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The Judicature: Its Role, Monitoring and Fumigation—NJC Probe

--Cutting-Edge Analytics--


By: Franklin Otorofani
 Published March 15th, 2011

What is the Judicature? Simply put, it is the organic processes of the state that are concerned with the determination of rights and obligations of citizens and other legal entities within its jurisdiction the physical manifestations of which are comprised in courts of law, tribunals, administrative and judicial panels, and allied institutions related to the administration of Justice.

Let’s proceed to examine the place, role and powers of the Judicature in relation to other branches of government and institutions of state and the means by which Judicial Officers are subject to disciplinary actions in the light of the ongoing probe of certain Judicial Officers by the NJC over certain allegations of judicial improprieties and ethical atrophies. 

It is elementary knowledge acquired early in our individual educational careers back in High School especially for those who had the opportunity to read “Government” as a subject, that the Judiciary is the third arm of government coming after the Executive and the Legislature. And that’s why the Chief Justices of states, who are the heads of their respective Judicatures, are generally accorded number three or four position in “Order of Precedence,” in most countries including Nigeria, again coming after the heads of the Executive and the Legislative branches in that order. By virtue of this pecking order, therefore, the heads of the Executive and Legislative branches are recognized first before the head of the Judicial branch in that order, which incidentally is also the order of succession to the presidency in the event of abrupt vacancy.

For those who might want to know why the head of the Judicature is not number one or two in the pecking order, the reason is that the President, Prime Minister, Chancellor or other state leader by whatever designation identified, who is the Head of State or Government and Commander-in-Chief of its Armed Forces naturally occupies the number one position as the head of state or government or both in virtually all the nations of the world. Therefore, the only branch that the head of the Judicature might contend with for the pecking order is the legislative branch, which incidentally is the one vested with the powers of drawing up this pecking order in the first place in alliance with the Executive branch and therefore apt to place itself in the number two position thus making the head of the Judicature to occupy the default position of number three.

Besides, both heads of the Executive and Legislature are either directly or indirectly elected by the people; a situation that tends to confer popular democratic image and legitimacy on their positions, while the head of the Judicature is appointed by both the Legislature and the Executive both of which not only determine who gets what in the pecking order but also the budgets of all three branches of government. The Judicature is not represented at the table in these deliberations even in matters directly affecting it. And that is a huge political deficit. In other words, the pecking order is, to a large extent, arbitrary at least so far as between the Judicature and the Legislature even though all branches of government are co-equals and none of them is subordinated to the order in the discharge of their duties, at least theoretically.  Could the position of the head of the Judicature be significantly improved if he is directly elected by the people rather than appointed by the other arms of government? Most likely, but such proposition carries with it the danger of undue politicization of the head of the Judicature. There are jurisdictions where individual judges are directly elected by the people but not the head of the Judicature itself. The present arrangement would therefore seem alright. After all, of what practical use is the pecking order other than to inflate and massage egos of the beneficiaries of the order?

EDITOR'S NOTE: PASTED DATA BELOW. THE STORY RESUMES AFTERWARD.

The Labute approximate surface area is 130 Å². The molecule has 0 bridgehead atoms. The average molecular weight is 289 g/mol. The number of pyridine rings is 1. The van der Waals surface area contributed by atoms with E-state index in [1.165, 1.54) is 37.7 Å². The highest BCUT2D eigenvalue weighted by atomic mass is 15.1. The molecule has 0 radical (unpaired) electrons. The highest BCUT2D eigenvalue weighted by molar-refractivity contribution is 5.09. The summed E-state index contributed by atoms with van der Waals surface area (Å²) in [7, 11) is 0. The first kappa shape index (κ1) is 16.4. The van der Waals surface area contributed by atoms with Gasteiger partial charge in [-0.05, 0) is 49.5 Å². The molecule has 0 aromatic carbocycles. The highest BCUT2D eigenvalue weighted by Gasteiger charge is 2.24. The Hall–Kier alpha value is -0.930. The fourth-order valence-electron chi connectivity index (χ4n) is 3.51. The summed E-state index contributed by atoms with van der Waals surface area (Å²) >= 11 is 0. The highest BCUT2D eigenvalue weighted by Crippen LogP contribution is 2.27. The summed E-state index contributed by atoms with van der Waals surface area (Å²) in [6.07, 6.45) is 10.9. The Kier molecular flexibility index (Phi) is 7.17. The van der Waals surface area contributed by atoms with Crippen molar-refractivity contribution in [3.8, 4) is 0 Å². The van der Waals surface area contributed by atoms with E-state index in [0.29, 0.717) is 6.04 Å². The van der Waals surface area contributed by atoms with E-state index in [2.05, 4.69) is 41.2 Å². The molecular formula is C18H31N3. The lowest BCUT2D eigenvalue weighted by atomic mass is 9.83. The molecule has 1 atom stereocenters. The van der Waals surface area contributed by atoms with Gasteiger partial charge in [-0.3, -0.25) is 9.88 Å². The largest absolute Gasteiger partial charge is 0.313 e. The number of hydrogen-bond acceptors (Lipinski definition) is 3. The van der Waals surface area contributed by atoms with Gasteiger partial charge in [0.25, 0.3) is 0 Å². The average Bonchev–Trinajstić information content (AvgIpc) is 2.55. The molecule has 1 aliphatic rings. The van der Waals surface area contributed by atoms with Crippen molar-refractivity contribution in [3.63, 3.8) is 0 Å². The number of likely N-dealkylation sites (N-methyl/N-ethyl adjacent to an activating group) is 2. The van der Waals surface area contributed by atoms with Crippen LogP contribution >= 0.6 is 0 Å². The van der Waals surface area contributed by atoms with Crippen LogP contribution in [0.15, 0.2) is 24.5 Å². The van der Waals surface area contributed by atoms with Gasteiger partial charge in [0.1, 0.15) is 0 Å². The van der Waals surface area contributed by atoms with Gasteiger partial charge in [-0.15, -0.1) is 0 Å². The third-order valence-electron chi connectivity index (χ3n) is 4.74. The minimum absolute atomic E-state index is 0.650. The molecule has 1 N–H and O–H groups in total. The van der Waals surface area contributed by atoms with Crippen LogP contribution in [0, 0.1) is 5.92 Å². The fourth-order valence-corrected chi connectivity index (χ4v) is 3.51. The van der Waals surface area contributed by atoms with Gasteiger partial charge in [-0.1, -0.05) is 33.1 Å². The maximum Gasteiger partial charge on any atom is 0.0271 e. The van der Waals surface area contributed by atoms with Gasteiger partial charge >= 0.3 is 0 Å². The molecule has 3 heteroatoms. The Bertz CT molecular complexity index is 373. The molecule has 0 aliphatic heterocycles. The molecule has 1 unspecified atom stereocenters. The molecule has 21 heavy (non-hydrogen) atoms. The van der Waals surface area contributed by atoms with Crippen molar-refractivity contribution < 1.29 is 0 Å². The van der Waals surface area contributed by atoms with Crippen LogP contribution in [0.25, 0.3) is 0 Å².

With this hierarchical structure in place, however, some might be tempted to think that the judicial branch is condemned to playing not a second but a third or fourth fiddle in the national scheme of things. But hierarchical listing could be misleading and deceptive because it does not correctly reflect the relative powers and influence of those organs of state in the polity. Besides, as indicated earlier all three arms of government are co-equals and none is subordinated to the other even though men may place greater premium on the one or the other.

While the judicial arm is the last of the three arms in formal pecking order, it is by no means the least of them. On the contrary, it is primus inter-pares amongst the three arms of government. Now this might sound controversial but it is definitely the case when it is realized that judicial decrees are completely binding on all arms of government including the Judiciary itself, citizens, groups and institutions in the polity, and could in certain cases have extra-territorial effects as well, not otherwise applicable to other arms of government. The Judiciary has the final word in all matters both public and private that are brought before it. And the only way it could be sidelined by the other arms of state is not to bring matters or issues in question before it for adjudication or interpretation as the case may be. But that is next to impossible in a democracy which itself is like a piece of clay in the hands of the Judicature to be molded one shape at a time until it attains a more perfect or desirable form.